Just weeks ago, former House majority leader Tom DeLay offered his views on Obama’s birth, saying, “Why wouldn’t the president of the United States show the American people his birth certificate? You have to show a birth certificate to play Little League baseball. It’s a question that should be answered. It’s in the Constitution that you have to be a natural born citizen of the United States to be president.”
WND has reported on dozens of legal challenges to Obama’s status as a “natural born citizen.” The Constitution, Article 2, Section 1, states, “No Person except a natural born Citizen, or a Citizen of the United States, at the time of the Adoption of this Constitution, shall be eligible to the Office of President.”
Some of the lawsuits question whether he was actually born in Hawaii, as he insists. If he was born out of the country, Obama’s American mother, the suits contend, was too young at the time of his birth to confer American citizenship to her son under the law at the time.
Other challenges have focused on Obama’s citizenship through his father, a Kenyan subject to the jurisdiction of the United Kingdom at the time of his birth, thus making him a dual citizen. The cases contend the framers of the Constitution excluded dual citizens from qualifying as natural born. Others argue one cannot be a “natural born” citizen without two citizen parents.
Complicating the situation is Obama’s decision to spend sums exceeding $1.7 million to avoid releasing an original long-form state birth certificate that would put to rest the questions.
WND also has reported that among the documentation not yet available for Obama includes his kindergarten records, Punahou school records, Occidental College records, Columbia University records, Columbia thesis, Harvard Law School records, Harvard Law Review articles, scholarly articles from the University of Chicago, passport, medical records, files from his years as an Illinois state senator, his Illinois State Bar Association records, any baptism records and his adoption records.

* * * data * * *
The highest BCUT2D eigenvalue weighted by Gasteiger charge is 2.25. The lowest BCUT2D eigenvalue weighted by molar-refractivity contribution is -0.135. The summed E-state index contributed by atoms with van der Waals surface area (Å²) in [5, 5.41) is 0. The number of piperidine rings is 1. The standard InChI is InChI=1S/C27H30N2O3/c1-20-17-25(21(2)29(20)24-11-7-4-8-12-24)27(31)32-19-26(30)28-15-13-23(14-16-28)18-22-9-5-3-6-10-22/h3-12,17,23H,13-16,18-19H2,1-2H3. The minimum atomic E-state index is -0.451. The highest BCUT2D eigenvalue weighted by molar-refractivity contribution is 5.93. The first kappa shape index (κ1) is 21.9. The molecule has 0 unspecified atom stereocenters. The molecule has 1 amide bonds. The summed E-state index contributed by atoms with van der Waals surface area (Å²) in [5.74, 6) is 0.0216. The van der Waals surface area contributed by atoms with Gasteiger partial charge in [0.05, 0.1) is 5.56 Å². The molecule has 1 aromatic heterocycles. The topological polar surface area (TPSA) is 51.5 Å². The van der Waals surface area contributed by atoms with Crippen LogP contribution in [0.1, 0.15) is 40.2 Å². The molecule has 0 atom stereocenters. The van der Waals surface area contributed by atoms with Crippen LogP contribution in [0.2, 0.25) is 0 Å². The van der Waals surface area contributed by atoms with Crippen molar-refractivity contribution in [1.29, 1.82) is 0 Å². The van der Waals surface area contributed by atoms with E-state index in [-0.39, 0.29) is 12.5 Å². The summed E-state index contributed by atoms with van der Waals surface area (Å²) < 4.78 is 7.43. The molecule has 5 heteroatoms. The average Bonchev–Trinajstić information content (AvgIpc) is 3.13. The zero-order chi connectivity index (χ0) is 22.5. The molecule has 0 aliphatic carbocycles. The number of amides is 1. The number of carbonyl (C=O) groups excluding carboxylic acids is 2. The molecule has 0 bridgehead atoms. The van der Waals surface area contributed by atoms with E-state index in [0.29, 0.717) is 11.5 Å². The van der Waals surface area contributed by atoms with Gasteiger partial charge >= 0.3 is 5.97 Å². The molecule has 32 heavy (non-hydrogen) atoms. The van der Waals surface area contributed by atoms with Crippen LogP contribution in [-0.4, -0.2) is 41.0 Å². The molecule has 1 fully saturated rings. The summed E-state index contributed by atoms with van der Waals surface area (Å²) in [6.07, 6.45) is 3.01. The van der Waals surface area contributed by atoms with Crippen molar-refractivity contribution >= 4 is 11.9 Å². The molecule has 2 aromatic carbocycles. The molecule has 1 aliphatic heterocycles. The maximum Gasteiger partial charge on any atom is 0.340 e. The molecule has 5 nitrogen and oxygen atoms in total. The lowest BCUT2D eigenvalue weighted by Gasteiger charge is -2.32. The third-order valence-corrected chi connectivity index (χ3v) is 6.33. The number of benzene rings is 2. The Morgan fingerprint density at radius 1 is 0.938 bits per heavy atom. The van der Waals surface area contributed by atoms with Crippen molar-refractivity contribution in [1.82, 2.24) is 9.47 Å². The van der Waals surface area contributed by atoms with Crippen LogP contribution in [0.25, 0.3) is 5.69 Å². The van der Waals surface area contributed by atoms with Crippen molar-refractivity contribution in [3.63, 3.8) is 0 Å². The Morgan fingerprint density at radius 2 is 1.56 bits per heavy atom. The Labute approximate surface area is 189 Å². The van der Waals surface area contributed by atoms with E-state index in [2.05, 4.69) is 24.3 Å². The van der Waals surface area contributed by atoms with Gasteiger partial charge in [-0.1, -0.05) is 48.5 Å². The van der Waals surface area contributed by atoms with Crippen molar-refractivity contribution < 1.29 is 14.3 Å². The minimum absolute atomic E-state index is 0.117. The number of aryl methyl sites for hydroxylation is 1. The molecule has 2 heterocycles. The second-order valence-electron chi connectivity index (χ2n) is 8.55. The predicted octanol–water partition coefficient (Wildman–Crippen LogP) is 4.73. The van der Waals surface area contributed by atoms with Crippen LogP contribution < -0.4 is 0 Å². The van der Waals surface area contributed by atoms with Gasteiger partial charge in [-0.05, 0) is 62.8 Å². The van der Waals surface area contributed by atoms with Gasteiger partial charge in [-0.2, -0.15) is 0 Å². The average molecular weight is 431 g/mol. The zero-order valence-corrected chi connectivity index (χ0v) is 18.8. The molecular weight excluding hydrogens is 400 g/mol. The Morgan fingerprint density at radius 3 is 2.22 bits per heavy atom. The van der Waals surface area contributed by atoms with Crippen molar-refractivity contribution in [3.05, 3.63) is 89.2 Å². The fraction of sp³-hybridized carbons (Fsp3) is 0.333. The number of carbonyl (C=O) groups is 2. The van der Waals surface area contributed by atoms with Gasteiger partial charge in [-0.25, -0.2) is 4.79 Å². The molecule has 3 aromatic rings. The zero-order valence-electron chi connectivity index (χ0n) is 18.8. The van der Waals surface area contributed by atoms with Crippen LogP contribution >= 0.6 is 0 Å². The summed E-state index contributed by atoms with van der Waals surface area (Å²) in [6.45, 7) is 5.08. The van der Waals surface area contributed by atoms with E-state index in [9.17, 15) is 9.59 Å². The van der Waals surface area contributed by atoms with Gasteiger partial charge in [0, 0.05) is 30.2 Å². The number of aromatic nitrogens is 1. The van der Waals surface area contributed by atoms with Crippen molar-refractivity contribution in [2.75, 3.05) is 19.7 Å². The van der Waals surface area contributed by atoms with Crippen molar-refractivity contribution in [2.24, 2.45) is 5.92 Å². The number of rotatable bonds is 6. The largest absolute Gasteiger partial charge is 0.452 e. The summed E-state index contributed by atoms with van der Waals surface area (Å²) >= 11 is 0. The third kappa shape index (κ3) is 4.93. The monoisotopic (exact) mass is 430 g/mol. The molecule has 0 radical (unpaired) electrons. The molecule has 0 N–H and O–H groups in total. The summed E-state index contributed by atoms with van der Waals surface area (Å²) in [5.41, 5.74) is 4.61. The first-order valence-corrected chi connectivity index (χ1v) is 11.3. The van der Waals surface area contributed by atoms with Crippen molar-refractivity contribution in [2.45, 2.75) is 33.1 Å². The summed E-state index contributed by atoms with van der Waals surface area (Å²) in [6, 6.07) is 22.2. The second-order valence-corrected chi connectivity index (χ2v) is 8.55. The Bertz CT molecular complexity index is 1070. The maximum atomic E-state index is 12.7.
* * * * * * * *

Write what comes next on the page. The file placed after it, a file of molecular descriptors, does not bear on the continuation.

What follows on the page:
Farah said to succeed in giving the question a high profile “takes a lot of money.”
“It will take tens of thousands of dollars – probably at least $100,000 by the end of the year. But it can be done. It will take at least $250,000 in 2010 to meet that goal. But it can be done. It will then take about $500,000 in 2011 and $1 million in 2012. But it can be done. It must be done if America is going to continue to operate as a constitutional republic in the future.”
Farah says he has no confidence the courts currently reviewing eligibility cases will make the right decision and demand the evidence unless the issue is taken far more seriously by the American public.
“I’m convinced this issue is going nowhere without the American people demanding the truth from the bottom up,” he said. “I know my colleagues in the media are afraid of it. I know the Republicans in Washington are afraid of it. It’s up to us – the people – to make this happen.”
“So far, we’ve raised just over a dozen billboards around the country, raising lots of awareness about Obama’s continuing refusal to come clean with the American people about his birth,” explained Farah. “I’m asking for help in erecting another dozen right away.”
Billboard at the Mandalay Bay in Las Vegas
Farah also devised a way for everyone to get into the act – with your own car or your own yard.
previously launched a petition campaign that has collected nearly half
a million names demanding Obama’s eligibility be verified and
demonstrated publicly. That campaign continues. That list has been
shared with members of the Electoral College and the chief justice of
the U.S. Supreme Court.